How Vegetable Oils Make Us Fat
I’ve got news for you.
That bottle of vegetable oil in your pantry is making you fat.
Even Earth Balance, the so called “natural oil blend” that sells like hotcakes at your local healthfood store, is expanding your backside with every spread of the knife on your morning toast and you don’t even realize it.
The reason is that these vegetable oil bottles and spreads are loaded with omega-6 fats. Omega-6 fats are primarily found in the Western diet via soy, corn, cottonseed, and canola oil (which also contains rancid omega-3 fats) and are a category of polyunsaturated oils found in seeds and grains.
While eating seeds and grains is not a bad thing, concentrating the oils from them is.
The fact is that there isn’t a whole lot of oil in an ear of corn or a soybean, so to make an entire bottle of corn or soybean oil takes violent and heavily industrialized processing.
“Earth” Balance doesn’t sound so earthy after all, does it?
Omega-6 vegetable oils are not fats that you could easily produce in the comfort of your own kitchen like the simple and age old process of pressing olives into olive oil (a monounsaturated omega-9 fat) or churning cream into butter.
Here’s where the “fat” part comes in.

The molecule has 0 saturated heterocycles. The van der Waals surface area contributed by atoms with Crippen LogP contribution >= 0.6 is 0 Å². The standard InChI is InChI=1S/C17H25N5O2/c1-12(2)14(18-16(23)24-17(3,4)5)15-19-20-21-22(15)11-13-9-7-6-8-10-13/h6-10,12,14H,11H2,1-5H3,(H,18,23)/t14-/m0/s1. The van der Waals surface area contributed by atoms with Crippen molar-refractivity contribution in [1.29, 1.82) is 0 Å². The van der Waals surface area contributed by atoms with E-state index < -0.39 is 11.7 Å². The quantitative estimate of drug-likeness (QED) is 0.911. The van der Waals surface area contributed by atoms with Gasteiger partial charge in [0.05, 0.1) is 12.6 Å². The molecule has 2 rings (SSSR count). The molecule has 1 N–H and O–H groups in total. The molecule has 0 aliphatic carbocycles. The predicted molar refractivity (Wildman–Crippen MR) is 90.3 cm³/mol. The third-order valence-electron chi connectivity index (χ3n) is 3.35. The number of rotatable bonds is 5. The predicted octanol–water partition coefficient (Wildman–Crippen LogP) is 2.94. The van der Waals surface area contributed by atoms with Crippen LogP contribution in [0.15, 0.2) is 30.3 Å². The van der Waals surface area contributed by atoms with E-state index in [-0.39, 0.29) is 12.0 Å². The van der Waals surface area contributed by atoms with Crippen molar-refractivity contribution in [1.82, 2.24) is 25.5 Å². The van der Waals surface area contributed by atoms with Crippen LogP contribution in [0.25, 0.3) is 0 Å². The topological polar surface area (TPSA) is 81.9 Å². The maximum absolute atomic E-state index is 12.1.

While a very small amount of omega-6 fats are necessary for health, when consumed to excess as happens with the Western diet, vegetable oils contribute to overproduction of neuromodulatory lipids called endocannabinoids that are responsible for signaling hunger to the brain.
Guess what these little guys do?
This article originally appeared on TheHealthyHomeEconomist.com. It is partially posted here with permission of the author.
THE WRITER: Sarah Pope is a Nutrition Educator and Chapter Leader for the Weston A. Price Foundation, a nonprofit organization dedicated to getting the truth about nutrition out to the masses. You can learn more about Sarah at her website, TheHealthyHomeEconomist.com.
What's your favorite alternative to vegetable oils for cooking?
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